Shares in US drug major Abbott Laboratories were given a boost on news that Humira (adalimumab) hit its primary target in a late-stage trial assessing its efficacy in patients with ulcerative colitis.
Data from the study, presented at the Digestive Disease Week conference in Chicago, showed that Humira met its goal of inducing clinical remission in significantly more patients with moderate-to-severe forms of the disease than placebo.
In the trial 494 adults with ulcerative colitis who had failed to respond to standard therapy were randomised to receive either Humira or a dummy drug. Of those taking Abbott's drug,16.5% achieved clinical remission after eight weeks' therapy versus 9.3% of the control group, while the figures were 17.3% and 8.5%, respectively, after 52 weeks.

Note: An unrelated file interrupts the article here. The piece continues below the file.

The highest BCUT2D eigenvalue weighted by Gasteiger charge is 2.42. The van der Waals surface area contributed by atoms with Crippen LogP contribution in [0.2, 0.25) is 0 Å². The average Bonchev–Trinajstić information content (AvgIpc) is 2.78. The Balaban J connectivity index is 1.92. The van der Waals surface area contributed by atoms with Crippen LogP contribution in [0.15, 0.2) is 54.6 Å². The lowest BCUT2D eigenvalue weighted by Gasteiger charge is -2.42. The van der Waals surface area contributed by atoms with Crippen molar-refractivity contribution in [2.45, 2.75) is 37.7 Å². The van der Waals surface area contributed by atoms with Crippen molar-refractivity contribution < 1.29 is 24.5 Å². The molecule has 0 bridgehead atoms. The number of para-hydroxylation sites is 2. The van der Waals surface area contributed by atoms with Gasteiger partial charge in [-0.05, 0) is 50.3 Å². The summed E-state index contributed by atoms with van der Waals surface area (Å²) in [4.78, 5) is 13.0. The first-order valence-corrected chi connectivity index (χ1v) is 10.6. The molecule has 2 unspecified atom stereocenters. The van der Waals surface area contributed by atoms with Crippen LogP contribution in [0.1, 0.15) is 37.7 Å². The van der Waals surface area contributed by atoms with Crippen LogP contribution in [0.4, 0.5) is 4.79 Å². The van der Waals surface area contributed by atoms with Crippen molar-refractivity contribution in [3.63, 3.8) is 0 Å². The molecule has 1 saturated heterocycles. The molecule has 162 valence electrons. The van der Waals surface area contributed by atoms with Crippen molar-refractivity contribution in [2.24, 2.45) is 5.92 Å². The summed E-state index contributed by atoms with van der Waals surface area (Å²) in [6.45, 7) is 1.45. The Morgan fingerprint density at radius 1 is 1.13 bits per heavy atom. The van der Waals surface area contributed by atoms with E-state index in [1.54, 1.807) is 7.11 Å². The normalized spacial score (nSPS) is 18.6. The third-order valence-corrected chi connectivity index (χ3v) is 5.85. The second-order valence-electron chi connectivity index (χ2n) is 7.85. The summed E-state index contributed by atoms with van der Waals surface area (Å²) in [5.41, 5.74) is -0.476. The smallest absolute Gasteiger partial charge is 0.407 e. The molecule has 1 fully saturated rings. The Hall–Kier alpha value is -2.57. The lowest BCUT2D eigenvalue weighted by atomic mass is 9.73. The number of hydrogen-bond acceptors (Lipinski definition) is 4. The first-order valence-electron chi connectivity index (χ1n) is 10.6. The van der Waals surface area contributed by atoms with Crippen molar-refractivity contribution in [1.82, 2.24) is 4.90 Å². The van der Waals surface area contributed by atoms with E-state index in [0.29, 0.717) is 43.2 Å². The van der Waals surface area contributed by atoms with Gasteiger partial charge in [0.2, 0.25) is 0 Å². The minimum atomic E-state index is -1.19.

The results are important as people with ulcerative colitis - of which there are around 700,000 in the US - have limited options for managing their illness.
"Unmanaged disease lends itself to painful symptom flares that can negatively impact patients, so the potential for new treatments is important for people managing this condition," said lead study investigator William Sandborn, division chief of Gastroenterology at the University of California, stressing that there is still very much an unmet need in this area.
Humira is a TNF blocker approved for use in reducing the signs and symptoms of rheumatoid arthritis and Crohn's disease, but the drug has not yet been given a regulatory green light for ulcerative colitis.
Abbott has, however, recently filed applications for approval in moderate-to-severe forms of the disease with both the US Food and Drug Administration and the European Medicines Agency, and will no doubt be hoping that this latest batch of clinical evidence will help persuade regulators of the drug's use in this setting.